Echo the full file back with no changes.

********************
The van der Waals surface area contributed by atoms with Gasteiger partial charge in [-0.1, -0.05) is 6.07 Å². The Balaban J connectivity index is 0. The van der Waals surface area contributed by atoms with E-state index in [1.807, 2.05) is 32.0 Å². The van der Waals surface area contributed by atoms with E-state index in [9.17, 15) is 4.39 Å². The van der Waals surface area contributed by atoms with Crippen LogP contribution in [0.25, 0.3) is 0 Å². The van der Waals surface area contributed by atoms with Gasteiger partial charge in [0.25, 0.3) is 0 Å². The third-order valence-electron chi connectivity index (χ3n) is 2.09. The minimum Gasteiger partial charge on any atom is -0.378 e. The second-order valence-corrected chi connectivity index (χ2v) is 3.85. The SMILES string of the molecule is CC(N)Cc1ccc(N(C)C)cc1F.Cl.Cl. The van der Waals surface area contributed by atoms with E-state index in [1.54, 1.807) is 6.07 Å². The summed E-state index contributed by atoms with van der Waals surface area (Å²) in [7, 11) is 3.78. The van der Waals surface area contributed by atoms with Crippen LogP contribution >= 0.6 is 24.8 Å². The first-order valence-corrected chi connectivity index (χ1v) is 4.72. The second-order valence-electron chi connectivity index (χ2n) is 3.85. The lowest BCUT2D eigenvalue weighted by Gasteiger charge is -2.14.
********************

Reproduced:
The van der Waals surface area contributed by atoms with Gasteiger partial charge in [-0.1, -0.05) is 6.07 Å². The Balaban J connectivity index is 0. The van der Waals surface area contributed by atoms with E-state index in [1.807, 2.05) is 32.0 Å². The van der Waals surface area contributed by atoms with E-state index in [9.17, 15) is 4.39 Å². The van der Waals surface area contributed by atoms with Crippen LogP contribution in [0.25, 0.3) is 0 Å². The van der Waals surface area contributed by atoms with Gasteiger partial charge in [0.25, 0.3) is 0 Å². The third-order valence-electron chi connectivity index (χ3n) is 2.09. The minimum Gasteiger partial charge on any atom is -0.378 e. The second-order valence-corrected chi connectivity index (χ2v) is 3.85. The SMILES string of the molecule is CC(N)Cc1ccc(N(C)C)cc1F.Cl.Cl. The van der Waals surface area contributed by atoms with E-state index in [1.54, 1.807) is 6.07 Å². The summed E-state index contributed by atoms with van der Waals surface area (Å²) in [7, 11) is 3.78. The van der Waals surface area contributed by atoms with Crippen LogP contribution >= 0.6 is 24.8 Å². The first-order valence-corrected chi connectivity index (χ1v) is 4.72. The second-order valence-electron chi connectivity index (χ2n) is 3.85. The lowest BCUT2D eigenvalue weighted by Gasteiger charge is -2.14.